Portugal's roots begin in Guimarães. It was here that its first king was born and it was the country's first capital before Lisbon took its place.
Walking through the city today, you can't help but immerse yourself in history. From the ruins of a Celtiberian tribe to its well-kept medieval castle and its numerous churches, Guimarães has earned its World Heritage title.
On top of its historic charm, is the natural landscape of the Penha mountain and a lively cultural scene influenced by its young student population.
If you're wondering what to do in Guimarães, below is our one-day itinerary featuring tips of where to eat and where to stay.
Before reaching the centre of Guimarães, it's worth taking a detour to see the Citânia de Briteiros, located a few miles north from the city. Nestled in the countryside, this archaeological site has Celtic roots and dates back to the 1st century BC. Defensive walls and stone huts are spread across the site, forming a fortified village known as citânia. Amid the ruins are two reconstructed huts (castros) that reveal how people lived in those days. Also noteworthy is the Pedra Formosa, a carved monolith belonging to an old bathhouse.
What better place to begin a tour of Guimarães than by its imposing medieval castle? Originally erected around the 10th century, it's considered the nation's cradle, thought to be the place where Portugal's first king was born. The castle was left abandoned for a while, but luckily it was restored to its full glory. The square towers that once protected the city against invaders, now offer great views of the city and the Penha mountain. Take a walk along the ramparts and then climb the keep for an even better view.
Not far from the castle is the Palace of the Dukes of Braganza. This 15th-century palace sticks out with its crenellated towers and brick chimneys popping out from the roof. Afonso (Count of Barcelos) was the first Duke of Braganza, and his family resided here for many centuries before they moved down to Vila Viçosa. The palace got a makeover in the 20th century when it served as the residency of president Salazar. Visitors can now wander inside and admire a vast collection of tapestries, ceramics and medieval weapons.
As you make your way down the hill, take a turn and follow Rua da Santa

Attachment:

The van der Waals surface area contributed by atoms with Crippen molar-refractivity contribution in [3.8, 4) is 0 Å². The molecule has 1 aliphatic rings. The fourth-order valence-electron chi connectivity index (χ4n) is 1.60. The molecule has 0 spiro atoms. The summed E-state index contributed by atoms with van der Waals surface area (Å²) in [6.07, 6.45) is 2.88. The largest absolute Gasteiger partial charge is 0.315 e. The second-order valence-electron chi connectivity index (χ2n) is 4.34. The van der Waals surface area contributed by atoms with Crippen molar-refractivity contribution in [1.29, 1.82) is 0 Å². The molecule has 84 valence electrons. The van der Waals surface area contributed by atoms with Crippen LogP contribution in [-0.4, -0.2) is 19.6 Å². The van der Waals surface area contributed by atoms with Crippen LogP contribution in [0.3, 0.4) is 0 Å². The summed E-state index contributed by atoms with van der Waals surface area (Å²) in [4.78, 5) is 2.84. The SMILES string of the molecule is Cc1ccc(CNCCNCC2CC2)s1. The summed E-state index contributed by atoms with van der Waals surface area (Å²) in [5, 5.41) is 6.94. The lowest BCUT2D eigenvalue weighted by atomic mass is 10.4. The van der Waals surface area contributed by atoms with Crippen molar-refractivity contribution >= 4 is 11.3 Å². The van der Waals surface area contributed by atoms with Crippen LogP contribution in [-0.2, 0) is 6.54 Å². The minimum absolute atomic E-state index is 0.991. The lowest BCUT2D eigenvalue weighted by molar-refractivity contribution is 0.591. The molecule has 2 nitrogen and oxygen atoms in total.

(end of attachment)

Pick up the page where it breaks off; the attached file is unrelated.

Maria, one of the oldest streets in Guimarães. Planted on both sides of
the street is a series of historic buildings dating back to the 12th and
the 13th century. This narrow street was initially created to make the
connection between the castle,
on the upper part of town, and a convent founded by the countess Mumadona Dias on the lower end.
Largo da Oliveira is the heart of the city's old town and a lively meeting point for the locals. It gets its name from the olive tree (oliveira in Portuguese) that grows on this square. As you approach Largo da Oliveira, two monuments stand out: the Igreja de Nossa Senhora da Oliveira and the Padrão do Salado. Established around the 12th century, the church of Nossa Senhora da Oliveira draws you in with its imposing bell tower rising amid the square. Facing the church is the infamous Padrão do Salado, a Gothic shrine built to celebrate Portugal's victory against the Moors during the battle of Salado. After visiting the church, you can grab a drink in one of the many cafés dotted around the square.
Another square that deserves a visit is Largo do Toural. Contrasting against the city's medieval centre, at Largo do Toural you'll find yourself surrounded by 18th-century buildings. Take a stroll along the square and look up to admire the colourful façades. Nearby is one of Guimarães most famous landmarks, an old medieval tower which states in bold letters "Aqui nasceu Portugal", meaning Portugal was born here.
End your morning with a visit to the Museu Martins Sarmento. Established in 1881, it features a collection of archaeological items, including Roman columns and carved Celtiberian stones brought over from Citânia de Briteiros by archaeologist Martins Sarmento. Housed inside a 14th-century convent, the museum showcases most of the artefacts in the beautiful cloisters.